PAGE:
No sophomore jinx here as the band effortlessly and nonchalantly cranks out classic Canterbury sounds that never were but should have been with nice percussion driven rockers graced with atmospheric cloud covers with jazzy sax accompaniments and folk-fueled flute. The tracks are as diverse as the debut with chilled out psychedelic numbers ("You") followed by bouncy uplifting rockers ("Bushell Keeler") and then pastoral folk-fueled placidity ("Uppmärksamhet.") Knotty hairpin turn rich complexities a la National Health have been completely melded with angelic Hatfield & The North etherealness while Wyatt-free Soft Machine jazz-rock passages decorate the varying musical motifs in a menagerie of classic Canterbury crammed into every nook and cranny of the musical processions.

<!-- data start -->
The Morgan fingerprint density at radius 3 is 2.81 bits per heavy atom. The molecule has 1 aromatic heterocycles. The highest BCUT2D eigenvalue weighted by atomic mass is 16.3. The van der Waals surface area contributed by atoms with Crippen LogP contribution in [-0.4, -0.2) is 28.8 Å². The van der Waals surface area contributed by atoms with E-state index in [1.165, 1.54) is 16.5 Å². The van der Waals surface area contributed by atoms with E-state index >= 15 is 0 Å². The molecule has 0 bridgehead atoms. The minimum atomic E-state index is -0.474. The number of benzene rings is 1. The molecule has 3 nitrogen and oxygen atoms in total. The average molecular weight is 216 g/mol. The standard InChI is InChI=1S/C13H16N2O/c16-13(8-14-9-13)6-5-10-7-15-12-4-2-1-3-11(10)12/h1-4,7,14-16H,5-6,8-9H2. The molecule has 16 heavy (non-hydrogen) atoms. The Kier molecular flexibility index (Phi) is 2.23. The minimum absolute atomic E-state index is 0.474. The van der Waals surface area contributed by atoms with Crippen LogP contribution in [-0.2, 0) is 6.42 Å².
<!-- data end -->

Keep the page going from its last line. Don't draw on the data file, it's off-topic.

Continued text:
There has been a great boost of confidence on DOMINION as if these guys have come of age with strong compositions that evoke the visionary carefree craftiness of Supersister with a sense of defiant ambitiousness not heard since The Muffins. Vocal references from Hatfield & The North suddenly give way to electronic weirdness on "Wetiko Approaching" while the closing proggier-than-thou closer "Toxicity" rocks the classics Canterbury style with a vocal led guitar, bass and drum dominant number that showcases some of the tastiest piano playing in any era of Canterbury. And just as soon as it begins it feels like it's over, the sign of a true smashing success. You simply want more! Even Robert Wyatt inspired vocals come to the party!